|Govt lowers uterine prolapse treatment target|
KATHMANDU, Jan 27: The government has increased per patient operation expenses for women with prolapsed uterus at the cost of reducing its previous target by 4,000.
OM ASTHA RAI
Giving in to demands of all five Regional Health Directorates (RHDs), the Ministry of Finance (MoF) has increased an average per patient operation cost (PPOC) by Rs. 4,000. Last year, the government had fixed an average PPOC at Rs 8,333. This year, the government has fixed an average PPOC at Rs 13,333 conceding to persistent pressures by RHDs.
Despite PPOC increment, the government has not increased total amount for treatment of women with uterine prolapse. In a clever act of budget adjustment, the government has cut its target by one-third. Last year, the government had set a target of providing operation services to 12,000 women. But, this year the target is 8,000 women.
Also, the government has decreased travel expenses provided to women seeking treatment of uterine prolapse in the name of budget adjustment. Earlier, the government had allocated per head travel expenses at the rate of Rs 3,000 in the mountains, Rs 2,000 in the hills and Rs 1,000 in the Tarai. Now, women who approach hospitals and health camps get Rs 1,500 in the mountains, Rs 1,000 in the hills and Rs 500 in the Tarai as travel expenses.
Health officials involved in family health services claim that the reduction in yearly target and travel expenses may have serious repercussions in women´s health. "Seemingly, it is a minor case," says Sushma Baidawar, who oversees uterine prolapse programs at Family Health Division (FHD). "But it may hamper reduction of maternal mortality rate (MMR)."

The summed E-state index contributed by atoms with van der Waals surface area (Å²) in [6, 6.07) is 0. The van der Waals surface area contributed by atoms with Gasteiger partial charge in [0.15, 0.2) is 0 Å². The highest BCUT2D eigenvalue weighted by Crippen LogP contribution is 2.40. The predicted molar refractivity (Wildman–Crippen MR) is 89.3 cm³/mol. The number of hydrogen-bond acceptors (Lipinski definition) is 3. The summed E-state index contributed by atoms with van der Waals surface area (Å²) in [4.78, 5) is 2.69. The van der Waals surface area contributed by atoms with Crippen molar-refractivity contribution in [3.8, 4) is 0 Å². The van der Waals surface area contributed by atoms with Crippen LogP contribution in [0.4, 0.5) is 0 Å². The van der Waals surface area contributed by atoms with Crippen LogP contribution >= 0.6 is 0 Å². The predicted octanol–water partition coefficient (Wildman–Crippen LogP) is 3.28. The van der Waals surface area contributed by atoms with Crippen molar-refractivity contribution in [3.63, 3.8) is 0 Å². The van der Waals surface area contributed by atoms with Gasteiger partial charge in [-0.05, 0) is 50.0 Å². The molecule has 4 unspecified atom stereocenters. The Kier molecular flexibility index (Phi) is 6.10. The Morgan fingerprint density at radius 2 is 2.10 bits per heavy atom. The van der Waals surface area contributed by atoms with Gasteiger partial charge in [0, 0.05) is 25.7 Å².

According to the Demographic and Health Survey (DHS)-2006, over 600,000 women in Nepal have been suffering from uterine prolapse. Almost half of them are in urgent need of operation. However, various non-governmental organizations (NGOs) claim that the number of women with the condition may be far higher, given the low service delivery.
At present, only 48 district hospitals boast of Basic Obstetric Care (BOC) units. The number of district hospitals equipped with Comprehensive Obstetric Care (COC) units is just 35. BOC and COC units are vital in child deliveries. Health officials point out the lack of safe child delivery services as the main reason behind uterine prolapse facing rural women.
"Service delivery has not improved significantly," Baidawar says. "The number of women suffering from uterine prolapse, therefore, may be on steady rise." She argues that the government should not slash travel expenses since obstetric care facilities in rural areas remain quite dismal.